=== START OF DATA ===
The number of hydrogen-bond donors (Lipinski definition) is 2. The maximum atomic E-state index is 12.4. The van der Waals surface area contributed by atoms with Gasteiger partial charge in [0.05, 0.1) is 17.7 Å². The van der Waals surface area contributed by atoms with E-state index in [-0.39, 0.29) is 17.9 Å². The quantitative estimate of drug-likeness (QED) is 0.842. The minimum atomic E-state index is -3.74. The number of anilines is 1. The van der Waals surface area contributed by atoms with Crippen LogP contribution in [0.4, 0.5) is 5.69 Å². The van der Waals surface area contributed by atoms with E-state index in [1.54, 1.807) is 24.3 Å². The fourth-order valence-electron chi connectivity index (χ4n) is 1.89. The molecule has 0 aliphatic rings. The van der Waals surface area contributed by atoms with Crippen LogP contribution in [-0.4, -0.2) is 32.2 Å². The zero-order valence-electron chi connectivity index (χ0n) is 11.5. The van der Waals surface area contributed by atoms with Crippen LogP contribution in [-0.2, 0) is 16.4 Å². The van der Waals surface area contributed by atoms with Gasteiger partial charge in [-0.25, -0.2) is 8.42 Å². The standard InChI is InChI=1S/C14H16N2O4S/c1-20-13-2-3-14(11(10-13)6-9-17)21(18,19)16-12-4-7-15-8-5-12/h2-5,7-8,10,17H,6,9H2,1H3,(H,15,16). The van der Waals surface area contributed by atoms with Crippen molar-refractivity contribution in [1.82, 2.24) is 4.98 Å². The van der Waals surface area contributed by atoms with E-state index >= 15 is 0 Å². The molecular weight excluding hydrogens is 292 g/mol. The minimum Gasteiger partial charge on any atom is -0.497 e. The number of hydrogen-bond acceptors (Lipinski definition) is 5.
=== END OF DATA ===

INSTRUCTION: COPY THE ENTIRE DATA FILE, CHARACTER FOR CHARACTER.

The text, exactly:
The number of hydrogen-bond donors (Lipinski definition) is 2. The maximum atomic E-state index is 12.4. The van der Waals surface area contributed by atoms with Gasteiger partial charge in [0.05, 0.1) is 17.7 Å². The van der Waals surface area contributed by atoms with E-state index in [-0.39, 0.29) is 17.9 Å². The quantitative estimate of drug-likeness (QED) is 0.842. The minimum atomic E-state index is -3.74. The number of anilines is 1. The van der Waals surface area contributed by atoms with Crippen LogP contribution in [0.4, 0.5) is 5.69 Å². The van der Waals surface area contributed by atoms with E-state index in [1.54, 1.807) is 24.3 Å². The fourth-order valence-electron chi connectivity index (χ4n) is 1.89. The molecule has 0 aliphatic rings. The van der Waals surface area contributed by atoms with Crippen LogP contribution in [-0.4, -0.2) is 32.2 Å². The zero-order valence-electron chi connectivity index (χ0n) is 11.5. The van der Waals surface area contributed by atoms with Crippen LogP contribution in [-0.2, 0) is 16.4 Å². The van der Waals surface area contributed by atoms with Gasteiger partial charge in [-0.25, -0.2) is 8.42 Å². The standard InChI is InChI=1S/C14H16N2O4S/c1-20-13-2-3-14(11(10-13)6-9-17)21(18,19)16-12-4-7-15-8-5-12/h2-5,7-8,10,17H,6,9H2,1H3,(H,15,16). The van der Waals surface area contributed by atoms with Crippen molar-refractivity contribution in [1.82, 2.24) is 4.98 Å². The van der Waals surface area contributed by atoms with E-state index >= 15 is 0 Å². The molecular weight excluding hydrogens is 292 g/mol. The minimum Gasteiger partial charge on any atom is -0.497 e. The number of hydrogen-bond acceptors (Lipinski definition) is 5.